Hollywood has traditionally had two modes for representing the English: the first, most popular mode, has the English as the evil enemy. America was founded on separation from England; hence the English, especially the aristocratic English, are the quintessential bad guys for Americans. They are the people who want to destroy the plucky rebels. This is why the Imperial officers in the original Star Wars films are played by English actors; and the English also make an appearance as decadent and cruel aristocrats in Braveheart (1995) and Cliffhanger (1993)—and many more. These portrayals, particularly Braveheart, have a strong element of slave morality: the heroes—as with the “revisionist” Westerns that celebrate the Indians over the pioneers—are the Scots, the people who lost in the end. This, in turn, serves a phoney Scottish nationalism—actually a tool of cosmopolitanism—which is widely promoted to this day.
The second representation of the English, more generous, occurs when Britain and America are allied against the Prussian-Islamist threat, as happened in the two world wars and after 9/11. In these cases, the “special relationship” comes to the fore, because both the Americans and the English are friendly with the Jews and suspicious of “the Normans”: the Prussian aristocrat, with his single monocle and fencing scar, becomes the ultra-aristocratic enemy—he instantiates Indo-European values. The Prussians, in both world wars, were allied with the Ottomans or Muslims, another martial religion hostile to the Jews. Hence it becomes easy to conflate the “Nazi-Muslim” in Hollywood mythology. In films where the special relationship is in effect, the English play a secondary role—perhaps as a bumbling eccentric—helping the real American hero against the cruel Aryan Germans and fanatical Muslims.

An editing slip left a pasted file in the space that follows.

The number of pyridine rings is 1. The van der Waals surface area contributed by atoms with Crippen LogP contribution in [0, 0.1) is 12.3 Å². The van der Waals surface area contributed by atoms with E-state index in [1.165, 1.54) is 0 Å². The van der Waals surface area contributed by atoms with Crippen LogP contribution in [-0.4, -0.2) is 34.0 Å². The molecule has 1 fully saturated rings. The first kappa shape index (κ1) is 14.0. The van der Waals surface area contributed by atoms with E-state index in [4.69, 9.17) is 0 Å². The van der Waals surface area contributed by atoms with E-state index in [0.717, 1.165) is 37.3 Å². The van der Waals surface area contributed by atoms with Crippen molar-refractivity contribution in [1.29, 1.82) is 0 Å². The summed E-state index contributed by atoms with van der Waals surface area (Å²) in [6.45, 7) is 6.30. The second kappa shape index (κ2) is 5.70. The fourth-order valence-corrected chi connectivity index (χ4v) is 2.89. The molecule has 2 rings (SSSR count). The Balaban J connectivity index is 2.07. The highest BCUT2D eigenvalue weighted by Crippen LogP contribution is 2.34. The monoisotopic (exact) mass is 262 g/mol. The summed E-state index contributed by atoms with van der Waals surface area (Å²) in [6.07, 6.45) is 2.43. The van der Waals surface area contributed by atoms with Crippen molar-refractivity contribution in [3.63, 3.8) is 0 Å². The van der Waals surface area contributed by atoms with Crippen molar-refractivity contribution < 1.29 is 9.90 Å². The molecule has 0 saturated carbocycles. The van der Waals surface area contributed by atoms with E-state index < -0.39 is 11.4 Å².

In terms of her own mythology, America was founded as “the city on a hill”, a place where the immigrant would be washed clean of tribal loyalties and reborn in the Judeo-Puritan New World—Judaism and Puritanism being functionally similar. This was always a lie. The prominence of the Mafia in American life testifies to the fact that immigrants are not “reborn” in America: they retain their ethno-religious kinship ties—it’s about family, ba da bing? The “city on a hill” was a particularly important myth for American Jews, since the Jews saw themselves as being above the old tribal disputes of Europe. Through Hollywood and their position in the American humanities, it is the Jews who tell the story of America, for the most part: the old tribes will die, only the truth of Judaism and Puritan Christianity will remain: universal and accessible to all, regardless of blood—just like “science”, actually the old Abrahamic God under a new guise.
Trump started as a civic nationalist but he ended his term telling Minnesotans that they had “good genes”, the subtext being that his white support base had better genes than the Somali newcomers. This viewpoint, being quasi-aristocratic, is strictly anti-American. Trump’s followers are traitors in the mode of the Confederates; a group identified, with their aristocratic pretensions, as English or “Norman”—and, indeed, the side preferred by England in the Civil War. Trump’s supporters are even the “red hats” just like the “redcoats”; thus Trump represents a fainter iteration the British Empire: the modern Latinos and Somalis of America are making their Declaration of Independence from the empire. Didn’t you see Hamilton?
In Hollywood, up until the 1990s, the villains having an English accent and the heroes an American accent served as a subtext to the European American audience that they were watching the War of Independence in a new form—in Star Wars literally “the (1776) Rebellion” versus “the (British) Empire”—this no longer makes sense. To a predominantly Mexican audience in California or Somali audience in Michigan the accent means nothing subtextually. Instead, the imperial oppressor, the signifier of privilege, has shifted to “white men” in general; they are the obviously “privileged” (strong) group, like the English aristocracy, that Americans are meant to be in rebellion against today.